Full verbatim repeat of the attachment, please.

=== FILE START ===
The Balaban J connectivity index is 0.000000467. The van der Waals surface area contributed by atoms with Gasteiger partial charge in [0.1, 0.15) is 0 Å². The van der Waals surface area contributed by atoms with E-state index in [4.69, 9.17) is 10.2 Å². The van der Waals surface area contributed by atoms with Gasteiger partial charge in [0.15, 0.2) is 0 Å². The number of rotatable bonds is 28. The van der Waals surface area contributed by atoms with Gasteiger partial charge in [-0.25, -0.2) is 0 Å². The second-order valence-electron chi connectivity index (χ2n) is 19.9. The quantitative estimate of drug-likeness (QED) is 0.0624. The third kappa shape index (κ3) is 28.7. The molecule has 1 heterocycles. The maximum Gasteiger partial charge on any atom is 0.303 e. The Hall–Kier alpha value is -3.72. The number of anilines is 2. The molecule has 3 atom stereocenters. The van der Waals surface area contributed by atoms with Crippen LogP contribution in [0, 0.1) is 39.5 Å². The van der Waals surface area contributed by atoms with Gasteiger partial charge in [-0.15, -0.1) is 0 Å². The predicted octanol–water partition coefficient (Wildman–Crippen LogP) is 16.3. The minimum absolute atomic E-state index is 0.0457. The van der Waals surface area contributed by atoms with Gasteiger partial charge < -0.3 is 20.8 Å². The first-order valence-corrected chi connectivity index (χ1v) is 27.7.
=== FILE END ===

The Balaban J connectivity index is 0.000000467. The van der Waals surface area contributed by atoms with Gasteiger partial charge in [0.1, 0.15) is 0 Å². The van der Waals surface area contributed by atoms with E-state index in [4.69, 9.17) is 10.2 Å². The van der Waals surface area contributed by atoms with Gasteiger partial charge in [0.15, 0.2) is 0 Å². The number of rotatable bonds is 28. The van der Waals surface area contributed by atoms with Gasteiger partial charge in [-0.25, -0.2) is 0 Å². The second-order valence-electron chi connectivity index (χ2n) is 19.9. The quantitative estimate of drug-likeness (QED) is 0.0624. The third kappa shape index (κ3) is 28.7. The molecule has 1 heterocycles. The maximum Gasteiger partial charge on any atom is 0.303 e. The Hall–Kier alpha value is -3.72. The number of anilines is 2. The molecule has 3 atom stereocenters. The van der Waals surface area contributed by atoms with Crippen LogP contribution in [0, 0.1) is 39.5 Å². The van der Waals surface area contributed by atoms with Gasteiger partial charge in [-0.15, -0.1) is 0 Å². The predicted octanol–water partition coefficient (Wildman–Crippen LogP) is 16.3. The minimum absolute atomic E-state index is 0.0457. The van der Waals surface area contributed by atoms with Gasteiger partial charge < -0.3 is 20.8 Å². The first-order valence-corrected chi connectivity index (χ1v) is 27.7.